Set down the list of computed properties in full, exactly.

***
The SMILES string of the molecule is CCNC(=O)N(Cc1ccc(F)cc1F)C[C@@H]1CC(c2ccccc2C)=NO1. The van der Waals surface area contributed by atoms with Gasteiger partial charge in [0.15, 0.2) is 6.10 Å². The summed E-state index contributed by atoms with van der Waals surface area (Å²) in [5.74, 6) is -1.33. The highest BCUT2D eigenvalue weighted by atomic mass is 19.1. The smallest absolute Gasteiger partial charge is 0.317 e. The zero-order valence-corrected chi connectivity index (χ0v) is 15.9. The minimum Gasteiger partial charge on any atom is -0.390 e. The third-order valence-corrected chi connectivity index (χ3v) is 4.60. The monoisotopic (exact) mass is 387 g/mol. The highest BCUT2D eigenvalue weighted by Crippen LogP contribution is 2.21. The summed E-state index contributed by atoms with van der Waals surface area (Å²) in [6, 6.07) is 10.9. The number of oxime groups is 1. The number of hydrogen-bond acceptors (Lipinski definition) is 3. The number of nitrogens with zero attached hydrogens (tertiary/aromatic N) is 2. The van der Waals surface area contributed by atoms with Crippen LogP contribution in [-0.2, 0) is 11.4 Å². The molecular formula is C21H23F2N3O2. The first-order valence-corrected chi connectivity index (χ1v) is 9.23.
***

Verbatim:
The SMILES string of the molecule is CCNC(=O)N(Cc1ccc(F)cc1F)C[C@@H]1CC(c2ccccc2C)=NO1. The van der Waals surface area contributed by atoms with Gasteiger partial charge in [0.15, 0.2) is 6.10 Å². The summed E-state index contributed by atoms with van der Waals surface area (Å²) in [5.74, 6) is -1.33. The highest BCUT2D eigenvalue weighted by atomic mass is 19.1. The smallest absolute Gasteiger partial charge is 0.317 e. The zero-order valence-corrected chi connectivity index (χ0v) is 15.9. The minimum Gasteiger partial charge on any atom is -0.390 e. The third-order valence-corrected chi connectivity index (χ3v) is 4.60. The monoisotopic (exact) mass is 387 g/mol. The highest BCUT2D eigenvalue weighted by Crippen LogP contribution is 2.21. The summed E-state index contributed by atoms with van der Waals surface area (Å²) in [6, 6.07) is 10.9. The number of oxime groups is 1. The number of hydrogen-bond acceptors (Lipinski definition) is 3. The number of nitrogens with zero attached hydrogens (tertiary/aromatic N) is 2. The van der Waals surface area contributed by atoms with Crippen LogP contribution in [-0.2, 0) is 11.4 Å². The molecular formula is C21H23F2N3O2. The first-order valence-corrected chi connectivity index (χ1v) is 9.23.